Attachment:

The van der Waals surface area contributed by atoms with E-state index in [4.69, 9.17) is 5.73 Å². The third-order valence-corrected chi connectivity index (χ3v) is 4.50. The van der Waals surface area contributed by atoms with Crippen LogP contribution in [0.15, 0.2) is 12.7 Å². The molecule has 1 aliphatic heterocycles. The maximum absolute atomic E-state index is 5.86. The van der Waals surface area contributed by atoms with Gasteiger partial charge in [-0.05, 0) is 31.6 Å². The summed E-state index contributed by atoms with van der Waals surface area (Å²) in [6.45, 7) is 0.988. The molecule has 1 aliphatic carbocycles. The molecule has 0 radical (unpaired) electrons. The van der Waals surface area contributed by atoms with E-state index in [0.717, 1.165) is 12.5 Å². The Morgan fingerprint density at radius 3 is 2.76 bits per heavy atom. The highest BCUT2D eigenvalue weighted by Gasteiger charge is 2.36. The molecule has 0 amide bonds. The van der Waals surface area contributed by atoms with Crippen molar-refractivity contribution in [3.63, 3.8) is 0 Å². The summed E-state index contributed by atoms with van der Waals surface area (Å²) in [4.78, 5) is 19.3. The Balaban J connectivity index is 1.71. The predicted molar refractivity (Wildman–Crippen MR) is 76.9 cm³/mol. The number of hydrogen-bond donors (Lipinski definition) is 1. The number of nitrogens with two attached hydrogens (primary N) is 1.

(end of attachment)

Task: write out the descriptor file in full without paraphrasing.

The van der Waals surface area contributed by atoms with E-state index in [4.69, 9.17) is 5.73 Å². The third-order valence-corrected chi connectivity index (χ3v) is 4.50. The van der Waals surface area contributed by atoms with Crippen LogP contribution in [0.15, 0.2) is 12.7 Å². The molecule has 1 aliphatic heterocycles. The maximum absolute atomic E-state index is 5.86. The van der Waals surface area contributed by atoms with Gasteiger partial charge in [-0.05, 0) is 31.6 Å². The summed E-state index contributed by atoms with van der Waals surface area (Å²) in [6.45, 7) is 0.988. The molecule has 1 aliphatic carbocycles. The molecule has 0 radical (unpaired) electrons. The van der Waals surface area contributed by atoms with E-state index in [0.717, 1.165) is 12.5 Å². The Morgan fingerprint density at radius 3 is 2.76 bits per heavy atom. The highest BCUT2D eigenvalue weighted by Gasteiger charge is 2.36. The molecule has 0 amide bonds. The van der Waals surface area contributed by atoms with Crippen molar-refractivity contribution in [3.63, 3.8) is 0 Å². The summed E-state index contributed by atoms with van der Waals surface area (Å²) in [4.78, 5) is 19.3. The Balaban J connectivity index is 1.71. The predicted molar refractivity (Wildman–Crippen MR) is 76.9 cm³/mol. The number of hydrogen-bond donors (Lipinski definition) is 1. The number of nitrogens with two attached hydrogens (primary N) is 1.